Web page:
United Methodist Bishop Gabriel Yemba Unda made his first trip to the most remote areas in the East Congo Conference to spread the word of God and see first-hand the “rural realities” facing United Methodists.
It was also the first time many United Methodists in the area had ever seen a bishop.
The East Congo Episcopal Area, which includes three annual conferences, is blanketed by forests. Access to some villages and cities is difficult, with many roads impassable.
With seven districts, the East Congo Conference covers a vast area with more than 340,000 United Methodists living there.
Unda said his visit to every district in the conference is a way of experiencing the realities of the area and evangelizing to the thousands of people living in these parts.
“As a pastor, I want to meet people of God who live there. I receive several reports from the pastors who come to the annual conference meetings who tell me about the difficulties they encounter in reaching the conference venue. (They talk about) the difficulties their women experience during childbirth due to lack of health facilities; difficulties related to the education of young children for lack of a school built of durable materials; and in the end, the inaccessibility of these places and the bad conditions of the roads.
“That’s why I decided as pastor and in my episcopal duties as a bishop to go out of my office to experience these rural realities,” he said.
Many of the United Methodist faithful in the region said they were strengthened to see the bishop in their local church.
“It is a great honor for us to receive the visit of our bishop for the first time in our local church,” said Musafiri Muzaniwa, a 60-year-old member of Samba United Methodist Church in the Kasongo-Samba District, which is nearly 250 miles from the bishop’s office.
The Rev. Martin Kasongo, head of evangelism for the East Congo Episcopal Area, accompanied the bishop on his visits.
“Most of these places are inaccessible, but the visit of the bishop to these places plays a big role in evangelization,” Kasongo said.
“There were groups of people standing on the road … (because) the bishop was coming down for greetings. We heard screams calling for The United Methodist Church in their village, and it was an opportunity for us as evangelists to speak and preach the good news,” he said.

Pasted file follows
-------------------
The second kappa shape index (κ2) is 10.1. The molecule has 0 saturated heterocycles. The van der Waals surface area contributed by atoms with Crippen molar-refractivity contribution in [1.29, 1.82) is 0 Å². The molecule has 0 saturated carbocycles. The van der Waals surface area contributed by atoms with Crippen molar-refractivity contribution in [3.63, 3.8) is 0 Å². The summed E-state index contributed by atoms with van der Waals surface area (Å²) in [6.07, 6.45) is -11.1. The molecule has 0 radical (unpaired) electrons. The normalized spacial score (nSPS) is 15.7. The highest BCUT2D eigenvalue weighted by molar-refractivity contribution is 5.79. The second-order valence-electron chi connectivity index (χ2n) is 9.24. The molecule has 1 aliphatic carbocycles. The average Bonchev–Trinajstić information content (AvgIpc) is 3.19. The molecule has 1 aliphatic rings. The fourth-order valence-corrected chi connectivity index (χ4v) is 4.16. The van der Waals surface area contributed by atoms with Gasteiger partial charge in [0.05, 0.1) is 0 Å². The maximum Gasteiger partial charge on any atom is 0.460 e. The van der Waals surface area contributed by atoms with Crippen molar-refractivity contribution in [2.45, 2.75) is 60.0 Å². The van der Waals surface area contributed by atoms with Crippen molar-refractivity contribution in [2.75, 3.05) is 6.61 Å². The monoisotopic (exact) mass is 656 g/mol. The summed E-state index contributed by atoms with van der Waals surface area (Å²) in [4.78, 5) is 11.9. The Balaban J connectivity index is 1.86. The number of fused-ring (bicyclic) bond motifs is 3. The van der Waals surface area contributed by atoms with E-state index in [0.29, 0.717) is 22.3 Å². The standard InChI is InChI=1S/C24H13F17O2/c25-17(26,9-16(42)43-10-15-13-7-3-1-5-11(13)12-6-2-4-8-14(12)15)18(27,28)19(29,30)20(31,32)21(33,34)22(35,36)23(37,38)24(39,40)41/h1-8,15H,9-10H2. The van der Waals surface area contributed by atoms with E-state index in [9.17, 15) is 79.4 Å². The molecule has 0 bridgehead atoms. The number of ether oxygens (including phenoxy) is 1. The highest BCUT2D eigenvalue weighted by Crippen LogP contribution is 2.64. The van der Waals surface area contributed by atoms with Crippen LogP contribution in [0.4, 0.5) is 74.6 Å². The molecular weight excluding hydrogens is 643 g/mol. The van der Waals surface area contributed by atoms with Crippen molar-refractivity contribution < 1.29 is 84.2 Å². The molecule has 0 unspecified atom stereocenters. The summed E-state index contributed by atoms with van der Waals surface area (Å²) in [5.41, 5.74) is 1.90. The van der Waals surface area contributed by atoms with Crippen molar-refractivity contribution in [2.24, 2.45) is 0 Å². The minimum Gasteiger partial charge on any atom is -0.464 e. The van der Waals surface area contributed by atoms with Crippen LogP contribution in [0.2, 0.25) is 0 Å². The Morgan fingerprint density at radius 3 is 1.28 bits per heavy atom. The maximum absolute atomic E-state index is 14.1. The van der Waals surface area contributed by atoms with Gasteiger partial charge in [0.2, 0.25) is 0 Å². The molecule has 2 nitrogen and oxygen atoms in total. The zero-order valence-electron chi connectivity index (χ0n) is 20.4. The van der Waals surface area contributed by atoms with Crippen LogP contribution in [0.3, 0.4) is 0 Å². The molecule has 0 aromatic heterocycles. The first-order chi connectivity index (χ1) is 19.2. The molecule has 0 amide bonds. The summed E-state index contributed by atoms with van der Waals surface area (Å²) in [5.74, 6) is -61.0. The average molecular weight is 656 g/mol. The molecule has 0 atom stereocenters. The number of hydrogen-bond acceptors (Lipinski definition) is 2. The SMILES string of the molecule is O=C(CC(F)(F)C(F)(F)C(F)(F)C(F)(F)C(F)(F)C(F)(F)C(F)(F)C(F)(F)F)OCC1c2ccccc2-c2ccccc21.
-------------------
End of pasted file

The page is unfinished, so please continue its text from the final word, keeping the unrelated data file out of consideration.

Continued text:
He said there is a strong need for more evangelism in the area.
“We must go back there to preach, teach and win many souls to Christ and finally plant new local churches in these non-evangelized settlements,” he said.
Dr. Damas Lushima, health coordinator for the church in East Congo, also was part of the travel team and said he was deeply affected by the trip.
“With tears in our eyes, we had witnessed the deaths of women and children due to the lack of health facilities in villages like Shekango, more than 300 kilometers from Kindu. We understood by this that people of God are suffering and it was important that the bishop join us in this journey.”
Lushima said the trip was made possible with support from the United Methodist Board of Global Ministries’ Global Health unit, which equipped the team with a field Jeep to allow access to the remote areas.
The Rev. Paul Ndjeka, head of the church’s Christian education department, said the group traveled more than 618 miles during the late September/early October trip to four administrative territories in the Maniema province: Kailo, Pangi, Kasongo and Kibombo.
He said he was pleased by the enthusiasm and desire of indigenous populations to welcome United Methodist evangelism.
“To materialize this trip made with the bishop, we must return to teach, despite the inaccessibility. People are there, so we must go once more to stay with people of God (and) talk about the importance of Christian education and teaching Christ to children,” Ndjeka said.
Among the places the group visited was Tunda, where the first United Methodist missionaries arrived in 1922 to evangelize East Congo.
“I was happy when I arrived in Tunda to see all the big Tunda family who … set (the community) up to come and see me with songs, dances and gifts to meet me,” Unda said.
Father Tunda Pene Kasongo represented the Tunda clan during the bishop’s visit.
“I am the most honored person to receive the bishop as we prepare for the centenary of United Methodist evangelism in Tunda. Bishop Unda is our son. He is at home. He came to see these brothers and sisters. We are happy to receive him as a family. The party is as huge as in 1922,” he said.
“So far we keep the ring of covenant that the missionaries left us. That’s why you will not find anywhere else in Tunda other than The United Methodist Church.”
One of the trip’s main objectives was to see the progress of construction work at Tunda General Hospital, Lushima said. The United Methodist Board of Global Ministries’ Global Health unit is funding the project.
In the course of his nearly 10-day journey, Unda took the opportunity to dedicate more than 10 churches built with the help of United Methodist partnerships and local contributions.
Unda said he needed to see the people and places with his own eyes.
“My eyes flow with tears when I see the people of God thirsty to see and receive their leaders. … Despite the state of the road, I asked God for strength and energy … I had to spend the night with all my delegation, even in the middle of the forest, as long as we knew where God sent us.”
Osongo Yanga is the director of communications for the East Congo Episcopal Area.
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